Language version


Cycling Race Kicks Off This Weekend At Tokyo Olympics




The men’s and women’s Olympic road races that begin the cycling program at the Tokyo Games this weekend are similar only in their start amid the forests of Musashinonomori Park and their finish line at Fuji International Speedway.

After identical stretches through the outskirts of Tokyo, their courses differ with the men tackling the iconic climb of Mount Fuji twice and the women avoiding it entirely.

The men also have the punchy climb of Mikuni Pass that the women avoid, and will end up riding 145 miles to the 85 for the women while nearly doubling the amount of climbing.

Yet the biggest difference between the men’s and women’s races is this: More than a dozen men have a chance to capture the gold medal in Saturday’s wide-open ride through the Tokyo countryside, while the women’s race Sunday amounts to a showdown between the four-woman Dutch team and everyone else.

“Everybody in the world is trying to figure out how to beat the Dutch girls,” acknowledged Jim Miller, the high-performance director for USA Cycling, which will roll with Ruth Winder, Coryn Rivera, Amber Neben and Chloe Dygert on Saturday.

“It’s the Dutch’s race to win or lose and every other nation is going to race off how they control the race. I think we have a good team for that,” Miller added. “We have good tactics to at least have a crack at the Dutch women.”

So, who is on this so-called Dutch dream team?

It starts with Anna van der Breggen, the reigning Olympic gold medalist, fresh off a dominant victory in the Giro d’Italia Donne. Joining the world champ are Marianne Vos, who captured gold at the 2012 Games in London; La Course by Le Tour and Liege-Bastogne-Liege winner Demi Vollering; and Annemiek van Vleuten, who was leading the Rio Olympics road race before a crash on a downhill section left her with a concussion and three spinal fractures.

Together, the four riders from the Netherlands have won nine world championships, three Olympic medals and just about every marquee race for professional women — Amstel Gold, La Fleche Wallonne and many others.

“We have a very strong crop of cyclists at our disposal from which we could select three fully-fledged Olympic teams. That really is a luxury position,” Dutch national team coach Loes Gunnewijk said. “We’re one of the favorites but we are used to that. And the riders can also do very well there. It’s still sport, there are no guarantees in advance. All the pieces of the puzzle have to come together that day. But we leave with one goal: that is gold and a third consecutive title.”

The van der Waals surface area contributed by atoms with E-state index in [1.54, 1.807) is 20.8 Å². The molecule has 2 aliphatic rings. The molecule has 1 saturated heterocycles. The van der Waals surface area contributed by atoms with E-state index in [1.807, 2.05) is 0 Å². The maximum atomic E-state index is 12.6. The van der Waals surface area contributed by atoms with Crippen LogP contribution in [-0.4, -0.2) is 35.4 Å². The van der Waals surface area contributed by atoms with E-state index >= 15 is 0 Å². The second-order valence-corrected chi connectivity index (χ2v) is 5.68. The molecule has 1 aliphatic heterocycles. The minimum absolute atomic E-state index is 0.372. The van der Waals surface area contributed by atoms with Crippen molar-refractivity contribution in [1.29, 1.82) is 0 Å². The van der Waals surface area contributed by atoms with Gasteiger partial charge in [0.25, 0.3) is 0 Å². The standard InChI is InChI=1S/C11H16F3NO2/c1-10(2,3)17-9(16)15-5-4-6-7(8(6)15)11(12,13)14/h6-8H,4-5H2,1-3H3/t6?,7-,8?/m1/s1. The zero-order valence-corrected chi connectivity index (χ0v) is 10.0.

Before the women take to the course, though, the men will race for one of the first medals of the delayed Tokyo Games.

Among those at the start line Saturday will be Tadej Pogacar, just six days removed from his second consecutive victory in the Tour de France. He’ll be racing alongside his Tour rival, Primoz Roglic, on the four-man Slovenian team.

Olympic courses typically suit one-day specialists rather than Grand Tour riders, but the huge amount of climbing coupled with a fast run-in to the finish means both Pogacar and Roglic could well factor into the finish at Fuji. So could Ecuador’s Richard Carapaz, who was third at the Tour, and Top 10 finisher Guillaume Martin of France.

But they’re just part of a handful — or several handfuls — of riders with an opportunity to claim Olympic gold.

Defending champion Greg van Avermaet is back for Belgium, but he’ll likely be riding in support of young standouts Remco Evenepoel and Wout van Aert, a three-time Tour stage winner. Colombia’s climbing specialists headlined by Nairo Quintana and Sergio Higuita have an opportunity to shine; Britain brings experience with Geraint Thomas and brothers Simon and Adam Yates; Australia has Richie Porte, Denmark features Jakob Fuglsang and Kazakhstan has Alexey Lutsenko.

Then there’s the Dutch men, who are out to prove they’re every bit as strong as their women counterparts. Bauke Mollema won a stage at the Tour and Wilco Kelderman finished a surprising fifth place in the overall standings.